Kam (lix Gaeml)

Kam is a Tai-Kadai language spoken by about 1.5 million people in Guizhou, Hunan and Guangxi provinces of China. It is a member of the Kam-Sui branch of the Tai-Kadai language family, and is also known as Gam, or 侗语 (dòngyǔ) in Chinese.

There are two mutually unintelligible dialects of Kam which are classified as separate languages by some linguists. The northern dialect includes more loanwords from Chinese and many speakers are bilingual in Kam and Chinese. The southern dialect has more speakers and more of them are monolingual.

The Kam spelling system was devised by Chinese government researchers in 1958. It is used mainly by those researchers and by a few hundred Kam speakers.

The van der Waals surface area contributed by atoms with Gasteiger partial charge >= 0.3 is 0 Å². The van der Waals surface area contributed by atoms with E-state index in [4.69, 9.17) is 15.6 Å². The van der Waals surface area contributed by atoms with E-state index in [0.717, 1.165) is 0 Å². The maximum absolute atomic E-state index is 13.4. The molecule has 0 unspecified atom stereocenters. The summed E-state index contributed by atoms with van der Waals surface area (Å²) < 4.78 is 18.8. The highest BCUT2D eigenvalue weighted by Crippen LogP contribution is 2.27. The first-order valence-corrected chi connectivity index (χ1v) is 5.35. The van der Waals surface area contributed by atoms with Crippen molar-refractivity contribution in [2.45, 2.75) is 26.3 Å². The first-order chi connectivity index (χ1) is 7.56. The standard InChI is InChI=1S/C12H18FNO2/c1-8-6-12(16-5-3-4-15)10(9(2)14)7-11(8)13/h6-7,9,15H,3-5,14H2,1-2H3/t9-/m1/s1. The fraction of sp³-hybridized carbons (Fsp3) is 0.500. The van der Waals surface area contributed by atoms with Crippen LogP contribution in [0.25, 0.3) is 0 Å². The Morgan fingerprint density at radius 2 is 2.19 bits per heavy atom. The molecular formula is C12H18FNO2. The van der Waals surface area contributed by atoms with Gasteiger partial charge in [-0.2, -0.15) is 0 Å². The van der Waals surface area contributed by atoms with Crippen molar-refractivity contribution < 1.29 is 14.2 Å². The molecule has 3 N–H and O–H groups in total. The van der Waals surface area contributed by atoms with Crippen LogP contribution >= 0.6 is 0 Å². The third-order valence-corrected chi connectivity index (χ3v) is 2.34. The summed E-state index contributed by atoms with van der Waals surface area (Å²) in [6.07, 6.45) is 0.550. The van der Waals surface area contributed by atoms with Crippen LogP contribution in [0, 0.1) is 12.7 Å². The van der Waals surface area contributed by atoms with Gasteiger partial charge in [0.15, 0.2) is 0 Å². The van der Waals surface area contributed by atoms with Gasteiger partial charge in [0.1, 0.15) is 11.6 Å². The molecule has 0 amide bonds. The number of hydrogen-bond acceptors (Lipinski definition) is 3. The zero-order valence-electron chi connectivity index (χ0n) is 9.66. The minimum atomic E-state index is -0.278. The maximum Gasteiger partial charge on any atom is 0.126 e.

Kam alphabet and pronunciation

Kam alphabet and pronunciation

Tones

Kam has nine tones: open syllables (those ending in a vowel) can have nine different tones, and closed syllables (those ending in a consonant) can have six different tones. Tones are indicated by final consonants, for example bal (fish) and bedl (duck) have a high tone, while bas (aunt) and bads (can) have a dipping tone.

Kam tone indication

The last three tones are only used with open syllables.

Tower of Babel in Kam

Links

Information about the Kam language and people
http://en.wikipedia.org/wiki/Kam_language
http://www.dongteam.org/info.html
http://www.omf.org/omf/us/peoples_and_places/people_groups/dong_of_china

Tai-Kaidai languages

Ahom, Bouyei, Dehong Dai, Kam, Lanna, Lao, Lue, Shan, Tai Dam, Thai, Zhuang




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